The Kirkland-to-Union Bay route, however, was much more affordable in the study at $23.36 per boarding with 420 daily weekday riders. Transfers, trip times, and comparable transit options across Lake Washington make the route highly questionable though. It is not clear what the route would really be solving for most riders. Likewise, the Kenmore-to-Union Bay route is questionable for the same reasons, despite the study indicating only 10 daily weekday riders and astronomical costs of $324.94 per boarding (a separate study by Metro found ridership to much higher and costs per boarding much lower).

The initial shortlist does have some very interesting routes that could be studied. Service from Everett and Whidbey Island locations could come out as quite viable. There is a strong workforce connection between the island and that part of Snohomish County, and could increase that connection if travel times were greatly reduced to jobsites over Mukilteo ferry. Routes connecting Bellingham and San Juan Island destinations may also be viable options.

But there might be other viable routes that are not already on the shortlist. Thinking outside the box, Shilshole Bay could be a useful port of call in next decade. In 2035, light rail to Ballard is set to arrive. Perhaps a ferry-bus-light rail connection could be competitive for some jobs, particularly between Ballard and Downtown Seattle. That type of port would also be beneficial people who work or have connections in Ballard and in places as far away as Children’s Hospital in Laurelhurst along the Route 44 corridor.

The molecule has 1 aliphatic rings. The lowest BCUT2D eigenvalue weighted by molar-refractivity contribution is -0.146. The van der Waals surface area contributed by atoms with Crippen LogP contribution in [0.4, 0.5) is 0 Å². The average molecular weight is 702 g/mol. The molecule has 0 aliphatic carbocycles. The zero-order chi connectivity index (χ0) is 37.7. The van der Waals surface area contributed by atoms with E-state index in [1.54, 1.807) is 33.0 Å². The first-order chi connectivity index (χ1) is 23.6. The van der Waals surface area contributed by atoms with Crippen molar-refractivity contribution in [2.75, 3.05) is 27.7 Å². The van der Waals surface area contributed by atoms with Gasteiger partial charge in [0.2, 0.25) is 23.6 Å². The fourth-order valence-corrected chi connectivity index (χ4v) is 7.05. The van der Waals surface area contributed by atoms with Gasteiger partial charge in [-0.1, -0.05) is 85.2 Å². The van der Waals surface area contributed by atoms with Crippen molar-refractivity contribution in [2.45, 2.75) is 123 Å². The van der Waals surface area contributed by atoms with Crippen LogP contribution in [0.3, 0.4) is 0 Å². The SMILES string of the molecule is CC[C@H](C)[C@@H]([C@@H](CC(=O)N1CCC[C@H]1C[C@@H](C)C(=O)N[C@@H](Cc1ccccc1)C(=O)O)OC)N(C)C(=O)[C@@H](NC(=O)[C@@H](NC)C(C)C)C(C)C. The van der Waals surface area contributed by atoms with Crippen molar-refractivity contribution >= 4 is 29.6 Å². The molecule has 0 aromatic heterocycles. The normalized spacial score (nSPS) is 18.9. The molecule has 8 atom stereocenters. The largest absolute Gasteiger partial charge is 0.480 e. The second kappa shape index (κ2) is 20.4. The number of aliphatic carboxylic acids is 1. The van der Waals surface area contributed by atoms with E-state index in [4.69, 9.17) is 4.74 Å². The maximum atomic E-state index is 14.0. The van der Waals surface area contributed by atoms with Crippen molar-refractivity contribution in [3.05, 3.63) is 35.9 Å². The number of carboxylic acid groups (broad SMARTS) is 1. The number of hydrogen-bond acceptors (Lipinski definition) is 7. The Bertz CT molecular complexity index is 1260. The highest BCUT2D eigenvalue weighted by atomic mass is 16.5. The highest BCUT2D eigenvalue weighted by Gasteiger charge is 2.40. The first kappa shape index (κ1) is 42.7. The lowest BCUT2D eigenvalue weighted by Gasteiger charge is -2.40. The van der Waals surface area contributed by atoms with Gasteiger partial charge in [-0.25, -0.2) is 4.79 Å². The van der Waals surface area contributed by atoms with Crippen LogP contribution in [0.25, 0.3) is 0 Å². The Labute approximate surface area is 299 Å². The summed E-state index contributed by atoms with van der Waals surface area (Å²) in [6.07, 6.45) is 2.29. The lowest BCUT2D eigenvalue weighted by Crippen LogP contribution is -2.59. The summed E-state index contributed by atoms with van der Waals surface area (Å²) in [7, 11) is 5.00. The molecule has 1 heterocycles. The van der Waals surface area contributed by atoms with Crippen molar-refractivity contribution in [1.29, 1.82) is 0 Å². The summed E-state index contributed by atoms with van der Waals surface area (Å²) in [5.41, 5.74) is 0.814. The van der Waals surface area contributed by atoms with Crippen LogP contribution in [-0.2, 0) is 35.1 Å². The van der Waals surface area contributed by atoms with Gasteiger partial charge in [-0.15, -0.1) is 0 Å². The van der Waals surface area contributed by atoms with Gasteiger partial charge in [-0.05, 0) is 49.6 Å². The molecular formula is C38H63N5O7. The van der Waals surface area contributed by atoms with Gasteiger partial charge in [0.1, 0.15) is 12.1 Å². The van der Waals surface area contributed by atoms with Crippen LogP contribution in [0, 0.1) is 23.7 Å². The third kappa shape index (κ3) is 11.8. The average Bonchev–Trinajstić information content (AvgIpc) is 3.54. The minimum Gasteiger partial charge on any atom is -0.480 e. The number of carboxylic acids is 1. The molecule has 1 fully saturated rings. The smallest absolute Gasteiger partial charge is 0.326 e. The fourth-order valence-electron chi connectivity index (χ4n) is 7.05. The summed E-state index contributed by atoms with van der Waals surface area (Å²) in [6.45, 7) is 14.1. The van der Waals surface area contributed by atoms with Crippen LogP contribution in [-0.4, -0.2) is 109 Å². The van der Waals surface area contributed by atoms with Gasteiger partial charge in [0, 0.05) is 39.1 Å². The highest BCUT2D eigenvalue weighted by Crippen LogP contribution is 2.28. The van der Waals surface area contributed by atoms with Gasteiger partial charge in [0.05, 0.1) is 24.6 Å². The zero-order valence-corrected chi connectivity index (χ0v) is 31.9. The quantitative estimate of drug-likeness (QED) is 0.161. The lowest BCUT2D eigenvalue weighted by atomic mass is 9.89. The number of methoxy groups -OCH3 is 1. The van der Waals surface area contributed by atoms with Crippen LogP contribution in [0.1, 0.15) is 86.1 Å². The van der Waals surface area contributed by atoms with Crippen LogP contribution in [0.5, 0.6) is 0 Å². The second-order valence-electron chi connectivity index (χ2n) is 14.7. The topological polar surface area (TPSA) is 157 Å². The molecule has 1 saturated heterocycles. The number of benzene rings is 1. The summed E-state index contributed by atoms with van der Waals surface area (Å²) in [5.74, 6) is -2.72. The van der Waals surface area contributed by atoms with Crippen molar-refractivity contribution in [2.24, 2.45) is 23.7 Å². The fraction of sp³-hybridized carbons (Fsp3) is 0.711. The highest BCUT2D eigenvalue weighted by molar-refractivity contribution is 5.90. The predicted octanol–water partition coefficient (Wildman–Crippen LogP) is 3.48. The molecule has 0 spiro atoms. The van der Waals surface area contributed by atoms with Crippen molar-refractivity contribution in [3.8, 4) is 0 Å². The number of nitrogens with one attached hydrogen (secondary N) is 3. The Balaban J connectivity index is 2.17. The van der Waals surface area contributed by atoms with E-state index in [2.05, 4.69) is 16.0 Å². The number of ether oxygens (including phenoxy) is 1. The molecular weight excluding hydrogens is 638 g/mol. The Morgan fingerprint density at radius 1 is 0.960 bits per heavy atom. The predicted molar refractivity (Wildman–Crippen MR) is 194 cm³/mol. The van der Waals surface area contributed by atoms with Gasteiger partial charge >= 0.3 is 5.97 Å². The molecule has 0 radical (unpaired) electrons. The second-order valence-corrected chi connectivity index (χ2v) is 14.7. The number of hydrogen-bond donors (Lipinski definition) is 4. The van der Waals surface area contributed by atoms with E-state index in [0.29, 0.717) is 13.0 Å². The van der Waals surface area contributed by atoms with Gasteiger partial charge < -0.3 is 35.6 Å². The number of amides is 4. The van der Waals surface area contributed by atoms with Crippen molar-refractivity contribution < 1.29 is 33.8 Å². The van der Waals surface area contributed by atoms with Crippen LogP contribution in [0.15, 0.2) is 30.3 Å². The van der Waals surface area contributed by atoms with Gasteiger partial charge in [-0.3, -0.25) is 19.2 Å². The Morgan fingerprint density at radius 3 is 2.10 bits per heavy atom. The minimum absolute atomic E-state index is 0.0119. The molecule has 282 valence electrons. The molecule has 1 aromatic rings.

As much effort has been put in to routes connecting Seattle with Tacoma and Olympia, it is really hard to see how any water-based route would be faster than ground-based transportation, setting aside what is bound to be astronomical service costs. But those routes appear set to be studied, if only to put them to rest.

POF study timeline. (PSRC)
POF study timeline. (PSRC)

The regional POF study is expected to run through early 2021, when a final study report is due to the Washington State Legislature. Right now, the project is in its second phase which is critical in determining potential destinations and routes. An initial assessment of those should wrap up by the end of summer. Toward the end of summer, the PSRC will move to start drafting the formal study, which will be followed by a check-in late this year before finalizing the study. For now, the PSRC has a survey open through June 4th seeking feedback on which potential destinations and routes should make the cut for further study.

Like the study that came before in 2008, this study could chart a course for new POF routes in Puget Sound. Not all studied routes will be viable or sensible, but many may rise to the top as real competitive candidates worth further analysis and real public investment, including previously discounted routes. In the wake of changed circumstances, studies like this are valuable in taking stock every so often to envision how communities can be better connected across the region’s expansive waterways.

Article Author

Stephen is a professional urban planner in Puget Sound with a passion for sustainable, livable, and diverse cities. He is especially interested in how policies, regulations, and programs can promote positive outcomes for communities. With stints in great cities like Bellingham and Cork, Stephen currently lives in Seattle. He primarily covers land use and transportation issues and has been with The Urbanist since 2014.